In fairness, it should be noted that Tork admits to not getting along with the director: “I didn’t enjoy working for Bob Rafelson, so [filming] was difficult for me.” Still, Tork’s distaste for the film stems more from his philosophical reaction to what he perceives as the film’s message of hopelessness, which seemed to be directed specifically at the band. “The movie begins with us being chased and jumping into water, and it ends with us in a tank of water which we can’t escape,” Tork points out. “In Rafelson’s view, that’s your story if you are the Monkees. You are chased and trapped and there’s no getting out of it. There was no room in Rafelson’s thinking that there was any place for the Monkees to go. It was, ‘You’re doomed.’”
Dolenz, on the other hand, is much more of a believer in the film. “We were always the victims in the movie, which is interesting” he says. “[Head] is sort of a deconstruction of the Monkees. But more than that, it was also a deconstruction of the Hollywood system at the time.” Nevertheless, Dolenz admits much of the film may have been odd just for oddness’s sake. “Me jumping off bridge [in the film’s cold open] may mean jumping into the unknown,” he opines, “But who know what it means? Maybe nothing. Like Sigmund Freud said, sometimes a cigar is only a cigar, and I think there may be a little of that going on [in Head].” Tork voiced a similar opinion: “Some things were entirely just for the funny of it,” he says citing a Lawrence of Arabia parody where Dolenz wanders the desert, only to end up assaulting a malfunctioning Coke machine.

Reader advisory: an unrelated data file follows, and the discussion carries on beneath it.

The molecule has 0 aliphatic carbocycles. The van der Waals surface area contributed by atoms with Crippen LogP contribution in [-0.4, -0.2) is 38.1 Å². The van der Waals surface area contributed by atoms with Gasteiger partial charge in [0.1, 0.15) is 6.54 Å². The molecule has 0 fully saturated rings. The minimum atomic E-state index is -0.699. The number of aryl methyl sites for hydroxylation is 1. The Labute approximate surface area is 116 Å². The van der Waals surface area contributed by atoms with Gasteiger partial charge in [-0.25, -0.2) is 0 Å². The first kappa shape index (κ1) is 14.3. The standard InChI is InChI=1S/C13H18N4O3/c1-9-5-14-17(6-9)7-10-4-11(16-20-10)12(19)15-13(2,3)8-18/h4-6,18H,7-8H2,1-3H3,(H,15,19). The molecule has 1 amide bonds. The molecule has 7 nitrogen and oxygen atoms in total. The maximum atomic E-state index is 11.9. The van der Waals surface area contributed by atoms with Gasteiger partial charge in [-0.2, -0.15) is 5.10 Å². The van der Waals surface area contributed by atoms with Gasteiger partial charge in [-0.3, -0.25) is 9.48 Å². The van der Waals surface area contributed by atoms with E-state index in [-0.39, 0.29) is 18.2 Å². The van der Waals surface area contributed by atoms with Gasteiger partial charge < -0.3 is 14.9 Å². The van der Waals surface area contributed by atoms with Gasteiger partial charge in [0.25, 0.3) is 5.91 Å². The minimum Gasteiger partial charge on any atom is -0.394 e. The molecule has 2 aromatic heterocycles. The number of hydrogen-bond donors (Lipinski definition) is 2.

Even though it followed on the tails of two enormously successful TV seasons and numerous hit singles, theater attendance was abysmal. Partly to blame was the marketing campaign that was almost as avant-garde as the film itself, but even worse was the fact that many theaters (successfully) demanded the film’s G-rating be turned into a Mature rating, simply because the film structure allegedly resembled an acid trip. The dissolution of the band followed soon after the flop, but both Tork and Dolenz deny there was any cause/effect. Tork, the first to leave, explains that although he still got along with the other Monkees, he “wanted to be in a pop-rock band … ultimately, it began to dawn on me that the other three weren’t interested in that.” He continues, “I don’t think the Monkees would have gone on [even] had the movie been more conventional. The movie was in some ways a last flicker … We were headed into our decline and in order to rejuvenate we would have to have done a lot of hard work and stuck with it, and I don’t think we had the energy. I don’t think you can blame it on the movie.”
Dolenz agrees that the movie didn’t end the Monkees, pointing out that when Head was released, “The TV show was off the air, so in a sense there was no Monkees. The Monkees was not a group or a band. The Monkees was a television show about a band, an imaginary band that didn’t really exist and still doesn’t exist in that sense.” He likens the Monkees on tour to the actors in Galaxy Quest suddenly forced to battle real aliens.
Still, the movie’s initial failure must have been somewhat bothersome, because Dolenz admits he “feels vindicated to have the Head get such a great reception and cult following” over the years. “When you think of the films and television shows about the hippie sixties culture, most of them — not to name any — look a little corny now,” Dolenz says. “People weren’t really wandering around in bell-bottoms, smoking a joint, and riding around in VW buses with flowers all over them and going, ‘Far out man, coooool.’ People didn’t really behave like that on the whole. Head is not like that. I think it is one of the movies that really did capture the feeling and sensibility of the time.”